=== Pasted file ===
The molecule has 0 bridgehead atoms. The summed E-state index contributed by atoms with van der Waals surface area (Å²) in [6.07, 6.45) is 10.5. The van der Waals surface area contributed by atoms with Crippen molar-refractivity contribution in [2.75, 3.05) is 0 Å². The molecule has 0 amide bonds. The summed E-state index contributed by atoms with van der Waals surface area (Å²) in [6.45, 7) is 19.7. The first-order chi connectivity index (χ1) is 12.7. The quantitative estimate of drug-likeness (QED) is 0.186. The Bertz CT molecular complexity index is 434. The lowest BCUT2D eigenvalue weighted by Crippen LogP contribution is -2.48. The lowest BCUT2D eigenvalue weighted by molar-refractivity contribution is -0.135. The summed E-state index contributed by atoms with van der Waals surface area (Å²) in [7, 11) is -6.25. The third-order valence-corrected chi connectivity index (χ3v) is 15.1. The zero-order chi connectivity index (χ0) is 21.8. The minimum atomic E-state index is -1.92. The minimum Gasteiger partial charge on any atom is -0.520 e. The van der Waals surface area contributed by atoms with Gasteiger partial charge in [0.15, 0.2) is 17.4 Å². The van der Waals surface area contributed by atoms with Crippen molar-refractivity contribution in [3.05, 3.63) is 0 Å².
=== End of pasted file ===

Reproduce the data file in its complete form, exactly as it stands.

The molecule has 0 bridgehead atoms. The summed E-state index contributed by atoms with van der Waals surface area (Å²) in [6.07, 6.45) is 10.5. The van der Waals surface area contributed by atoms with Crippen molar-refractivity contribution in [2.75, 3.05) is 0 Å². The molecule has 0 amide bonds. The summed E-state index contributed by atoms with van der Waals surface area (Å²) in [6.45, 7) is 19.7. The first-order chi connectivity index (χ1) is 12.7. The quantitative estimate of drug-likeness (QED) is 0.186. The Bertz CT molecular complexity index is 434. The lowest BCUT2D eigenvalue weighted by Crippen LogP contribution is -2.48. The lowest BCUT2D eigenvalue weighted by molar-refractivity contribution is -0.135. The summed E-state index contributed by atoms with van der Waals surface area (Å²) in [7, 11) is -6.25. The third-order valence-corrected chi connectivity index (χ3v) is 15.1. The zero-order chi connectivity index (χ0) is 21.8. The minimum atomic E-state index is -1.92. The minimum Gasteiger partial charge on any atom is -0.520 e. The van der Waals surface area contributed by atoms with Gasteiger partial charge in [0.15, 0.2) is 17.4 Å². The van der Waals surface area contributed by atoms with Crippen molar-refractivity contribution in [3.05, 3.63) is 0 Å².